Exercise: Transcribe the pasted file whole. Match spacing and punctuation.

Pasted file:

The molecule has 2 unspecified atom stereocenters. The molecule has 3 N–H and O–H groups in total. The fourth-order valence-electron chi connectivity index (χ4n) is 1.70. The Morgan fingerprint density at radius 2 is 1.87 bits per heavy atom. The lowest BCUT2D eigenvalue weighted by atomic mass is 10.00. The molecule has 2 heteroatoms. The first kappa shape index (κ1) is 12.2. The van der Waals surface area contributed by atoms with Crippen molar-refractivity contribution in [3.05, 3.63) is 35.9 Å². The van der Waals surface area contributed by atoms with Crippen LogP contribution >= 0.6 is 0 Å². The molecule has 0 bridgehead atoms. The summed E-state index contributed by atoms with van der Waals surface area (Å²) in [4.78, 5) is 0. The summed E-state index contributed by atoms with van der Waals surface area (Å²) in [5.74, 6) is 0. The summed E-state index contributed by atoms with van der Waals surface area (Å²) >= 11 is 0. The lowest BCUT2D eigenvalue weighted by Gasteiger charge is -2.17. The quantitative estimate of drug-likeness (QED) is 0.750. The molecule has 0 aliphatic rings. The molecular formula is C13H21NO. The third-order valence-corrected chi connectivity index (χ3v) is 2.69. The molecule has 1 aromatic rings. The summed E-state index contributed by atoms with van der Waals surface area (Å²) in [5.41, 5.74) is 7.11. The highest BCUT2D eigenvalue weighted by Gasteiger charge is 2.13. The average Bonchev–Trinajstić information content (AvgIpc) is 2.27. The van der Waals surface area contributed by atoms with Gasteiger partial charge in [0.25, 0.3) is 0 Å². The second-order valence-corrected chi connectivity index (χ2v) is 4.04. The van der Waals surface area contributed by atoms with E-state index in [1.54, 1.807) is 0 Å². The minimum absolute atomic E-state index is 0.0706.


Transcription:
The molecule has 2 unspecified atom stereocenters. The molecule has 3 N–H and O–H groups in total. The fourth-order valence-electron chi connectivity index (χ4n) is 1.70. The Morgan fingerprint density at radius 2 is 1.87 bits per heavy atom. The lowest BCUT2D eigenvalue weighted by atomic mass is 10.00. The molecule has 2 heteroatoms. The first kappa shape index (κ1) is 12.2. The van der Waals surface area contributed by atoms with Crippen molar-refractivity contribution in [3.05, 3.63) is 35.9 Å². The van der Waals surface area contributed by atoms with Crippen LogP contribution >= 0.6 is 0 Å². The molecule has 0 bridgehead atoms. The summed E-state index contributed by atoms with van der Waals surface area (Å²) in [4.78, 5) is 0. The summed E-state index contributed by atoms with van der Waals surface area (Å²) in [5.74, 6) is 0. The summed E-state index contributed by atoms with van der Waals surface area (Å²) >= 11 is 0. The lowest BCUT2D eigenvalue weighted by Gasteiger charge is -2.17. The quantitative estimate of drug-likeness (QED) is 0.750. The molecule has 0 aliphatic rings. The molecular formula is C13H21NO. The third-order valence-corrected chi connectivity index (χ3v) is 2.69. The molecule has 1 aromatic rings. The summed E-state index contributed by atoms with van der Waals surface area (Å²) in [5.41, 5.74) is 7.11. The highest BCUT2D eigenvalue weighted by Gasteiger charge is 2.13. The average Bonchev–Trinajstić information content (AvgIpc) is 2.27. The van der Waals surface area contributed by atoms with Gasteiger partial charge in [0.25, 0.3) is 0 Å². The second-order valence-corrected chi connectivity index (χ2v) is 4.04. The van der Waals surface area contributed by atoms with E-state index in [1.54, 1.807) is 0 Å². The minimum absolute atomic E-state index is 0.0706.